“We insure against what can go wrong in order to acquire the luxury of investing for what can go right!” Nick Murray

Nobody likes talking about death, disability, or the bad things that can happen in life. But, that does not mean they aren’t important to consider.

Last week, we talked about Retirement planning and the importance of looking beyond today…into the distant future. Insurance planning is similar. To measure our need for insurance, we have to imagine what life would look like under abnormal circumstances. Unlike retirement, these circumstances are not fun to think about so we tend to put this off.

Step 4 – Insurance

First, a quick education. We are only going to cover life and disability insurance in this post. This is most often where we see the biggest gaps in coverage.

Life Insurance – This policy covers your death. If you die, the policy value is paid to the beneficiary of the policy. If you are an employee, your employer may provide a small amount of life insurance, but it is rarely enough.

Disability Insurance –  This policy pays you if you become injured and can’t earn your income. Traditionally, companies provide this up to 60% of your income. This isn’t always the case and, often times, is not enough to fully protect you.

There are 3 key questions to consider:

#1 – What is the goal of these policies? 

To protect your loved ones if something happens to you! For almost everyone, that’s it. I’ve never met someone who did not want to take care of their loved ones. Ironically, the vast majority of Americans are under insured.

#2 – How much do I need?

As is the case with most things in life, there isn’t a black and white answer that applies to everyone. Each person / family must decide the level of protection they want to provide. The answer also depends on your age and how much you have saved elsewhere. Let’s look at an example…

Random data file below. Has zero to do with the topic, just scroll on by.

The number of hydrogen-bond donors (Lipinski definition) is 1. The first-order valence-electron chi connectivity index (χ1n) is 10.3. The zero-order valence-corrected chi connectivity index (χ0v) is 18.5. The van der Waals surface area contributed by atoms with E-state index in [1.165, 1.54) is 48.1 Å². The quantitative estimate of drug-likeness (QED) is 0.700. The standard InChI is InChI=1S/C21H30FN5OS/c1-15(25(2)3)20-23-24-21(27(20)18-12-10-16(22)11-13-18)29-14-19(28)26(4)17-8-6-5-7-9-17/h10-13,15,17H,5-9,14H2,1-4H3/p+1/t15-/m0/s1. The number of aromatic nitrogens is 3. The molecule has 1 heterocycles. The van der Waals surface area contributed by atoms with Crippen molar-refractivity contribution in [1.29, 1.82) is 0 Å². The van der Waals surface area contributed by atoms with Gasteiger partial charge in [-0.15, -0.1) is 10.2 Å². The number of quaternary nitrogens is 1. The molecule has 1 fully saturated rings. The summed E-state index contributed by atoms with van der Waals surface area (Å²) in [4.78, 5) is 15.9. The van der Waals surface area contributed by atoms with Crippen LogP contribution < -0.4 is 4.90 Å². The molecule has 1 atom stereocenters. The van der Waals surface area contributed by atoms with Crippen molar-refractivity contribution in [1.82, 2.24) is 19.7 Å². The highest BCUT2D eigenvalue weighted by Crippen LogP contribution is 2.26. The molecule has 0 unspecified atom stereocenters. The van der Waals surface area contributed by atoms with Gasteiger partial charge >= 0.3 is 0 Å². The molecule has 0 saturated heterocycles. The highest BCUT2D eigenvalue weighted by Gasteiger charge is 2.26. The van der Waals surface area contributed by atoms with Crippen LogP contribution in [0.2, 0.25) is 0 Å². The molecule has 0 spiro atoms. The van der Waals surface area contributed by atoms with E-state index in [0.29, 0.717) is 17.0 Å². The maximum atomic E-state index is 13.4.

Bob and Susan are 55 years old. They want to retire in 10 years and have accumulated $1M in retirement accounts. Bob works and makes $250,000 / year. Susan does not work. They have one life insurance policy on Bob worth $500,000. The only disability insurance they have is through Bob’s company worth 60% of his income. If Bob dies or becomes disabled, Susan doesn’t want to go back to work.

  • Life insurance – if Bob prematurely dies, their $1M of assets plus their $500,000 insurance policy will likely not last for the rest of Susan’s life (at their current standard of living). They could use another $1M – $2M of 10 year term life insurance to bridge the gap.
  • Disability insurance – 60% of $250,000 may sound like a healthy income, but that income is taxed. The net take home number (after taxes) is closer to 45% of Bob’s income.  Bob and Susan would have to live on less than 1/2 of their normal income which would be a major adjustment. We might suggest they purchase additional disability insurance to replace more of Bob’s income if he became disabled.

Of course, many variables could change the outcome of this example…What if Susan works full time and also makes $250,000? What if Bob and Susan have accumulated $3M in their retirement accounts. Each situation is different and we love helping families navigate this decision.

#3 – Where to purchase life or disability insurance? 

We believe in “shopping” these policies to get the best rate from the best company. We are licensed to sell insurance and work with an independent insurance agency to make sure we get the best rates. Or, you can go online and get quotes from Select Quote or Zander Insurance.

Insurance planning is something nobody wants to do but they are so happy they did when they need it most! Do some research, call us, or contact your trusted insurance agent…take action!

Next week: Estate Planning

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